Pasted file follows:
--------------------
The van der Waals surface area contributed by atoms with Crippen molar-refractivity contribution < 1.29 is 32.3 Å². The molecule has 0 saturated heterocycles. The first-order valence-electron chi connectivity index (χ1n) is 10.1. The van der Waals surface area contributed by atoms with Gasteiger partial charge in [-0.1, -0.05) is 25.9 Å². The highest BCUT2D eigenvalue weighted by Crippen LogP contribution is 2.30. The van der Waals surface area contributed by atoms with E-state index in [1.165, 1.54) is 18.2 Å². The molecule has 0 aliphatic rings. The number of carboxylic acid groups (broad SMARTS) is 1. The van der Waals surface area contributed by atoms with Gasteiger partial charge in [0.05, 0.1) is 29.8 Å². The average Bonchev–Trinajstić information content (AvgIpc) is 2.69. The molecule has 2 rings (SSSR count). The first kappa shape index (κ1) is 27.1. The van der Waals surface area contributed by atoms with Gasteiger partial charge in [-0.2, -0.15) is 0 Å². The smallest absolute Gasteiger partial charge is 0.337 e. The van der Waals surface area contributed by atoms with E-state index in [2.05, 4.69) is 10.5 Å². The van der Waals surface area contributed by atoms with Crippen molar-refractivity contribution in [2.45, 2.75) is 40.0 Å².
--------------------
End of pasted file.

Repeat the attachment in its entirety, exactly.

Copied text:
The van der Waals surface area contributed by atoms with Crippen molar-refractivity contribution < 1.29 is 32.3 Å². The molecule has 0 saturated heterocycles. The first-order valence-electron chi connectivity index (χ1n) is 10.1. The van der Waals surface area contributed by atoms with Gasteiger partial charge in [-0.1, -0.05) is 25.9 Å². The highest BCUT2D eigenvalue weighted by Crippen LogP contribution is 2.30. The van der Waals surface area contributed by atoms with E-state index in [1.165, 1.54) is 18.2 Å². The molecule has 0 aliphatic rings. The number of carboxylic acid groups (broad SMARTS) is 1. The van der Waals surface area contributed by atoms with Gasteiger partial charge in [0.05, 0.1) is 29.8 Å². The average Bonchev–Trinajstić information content (AvgIpc) is 2.69. The molecule has 2 rings (SSSR count). The first kappa shape index (κ1) is 27.1. The van der Waals surface area contributed by atoms with Gasteiger partial charge in [-0.2, -0.15) is 0 Å². The smallest absolute Gasteiger partial charge is 0.337 e. The van der Waals surface area contributed by atoms with E-state index in [2.05, 4.69) is 10.5 Å². The van der Waals surface area contributed by atoms with Crippen molar-refractivity contribution in [2.45, 2.75) is 40.0 Å².